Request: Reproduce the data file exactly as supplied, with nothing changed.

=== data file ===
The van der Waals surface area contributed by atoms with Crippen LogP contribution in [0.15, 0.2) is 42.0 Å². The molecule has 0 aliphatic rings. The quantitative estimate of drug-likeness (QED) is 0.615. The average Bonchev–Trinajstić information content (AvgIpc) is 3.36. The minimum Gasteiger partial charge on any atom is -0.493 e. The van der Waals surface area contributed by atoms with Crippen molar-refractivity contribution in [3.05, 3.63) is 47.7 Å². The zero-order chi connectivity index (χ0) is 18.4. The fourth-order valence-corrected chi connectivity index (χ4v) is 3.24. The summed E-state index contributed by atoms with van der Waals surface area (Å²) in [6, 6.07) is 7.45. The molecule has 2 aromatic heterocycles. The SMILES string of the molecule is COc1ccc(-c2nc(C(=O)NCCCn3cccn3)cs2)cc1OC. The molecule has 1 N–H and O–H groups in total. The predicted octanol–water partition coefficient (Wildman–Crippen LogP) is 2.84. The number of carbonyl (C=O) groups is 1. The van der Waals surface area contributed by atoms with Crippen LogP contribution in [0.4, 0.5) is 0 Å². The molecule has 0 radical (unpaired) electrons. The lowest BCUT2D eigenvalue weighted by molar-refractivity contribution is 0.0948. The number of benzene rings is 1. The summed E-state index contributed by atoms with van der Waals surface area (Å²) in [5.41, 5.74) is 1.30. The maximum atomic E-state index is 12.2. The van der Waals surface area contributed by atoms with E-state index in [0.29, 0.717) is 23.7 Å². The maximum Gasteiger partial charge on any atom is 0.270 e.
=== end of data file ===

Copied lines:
The van der Waals surface area contributed by atoms with Crippen LogP contribution in [0.15, 0.2) is 42.0 Å². The molecule has 0 aliphatic rings. The quantitative estimate of drug-likeness (QED) is 0.615. The average Bonchev–Trinajstić information content (AvgIpc) is 3.36. The minimum Gasteiger partial charge on any atom is -0.493 e. The van der Waals surface area contributed by atoms with Crippen molar-refractivity contribution in [3.05, 3.63) is 47.7 Å². The zero-order chi connectivity index (χ0) is 18.4. The fourth-order valence-corrected chi connectivity index (χ4v) is 3.24. The summed E-state index contributed by atoms with van der Waals surface area (Å²) in [6, 6.07) is 7.45. The molecule has 2 aromatic heterocycles. The SMILES string of the molecule is COc1ccc(-c2nc(C(=O)NCCCn3cccn3)cs2)cc1OC. The molecule has 1 N–H and O–H groups in total. The predicted octanol–water partition coefficient (Wildman–Crippen LogP) is 2.84. The number of carbonyl (C=O) groups is 1. The van der Waals surface area contributed by atoms with Crippen LogP contribution in [0.4, 0.5) is 0 Å². The molecule has 0 radical (unpaired) electrons. The lowest BCUT2D eigenvalue weighted by molar-refractivity contribution is 0.0948. The number of benzene rings is 1. The summed E-state index contributed by atoms with van der Waals surface area (Å²) in [5.41, 5.74) is 1.30. The maximum atomic E-state index is 12.2. The van der Waals surface area contributed by atoms with E-state index in [0.29, 0.717) is 23.7 Å². The maximum Gasteiger partial charge on any atom is 0.270 e.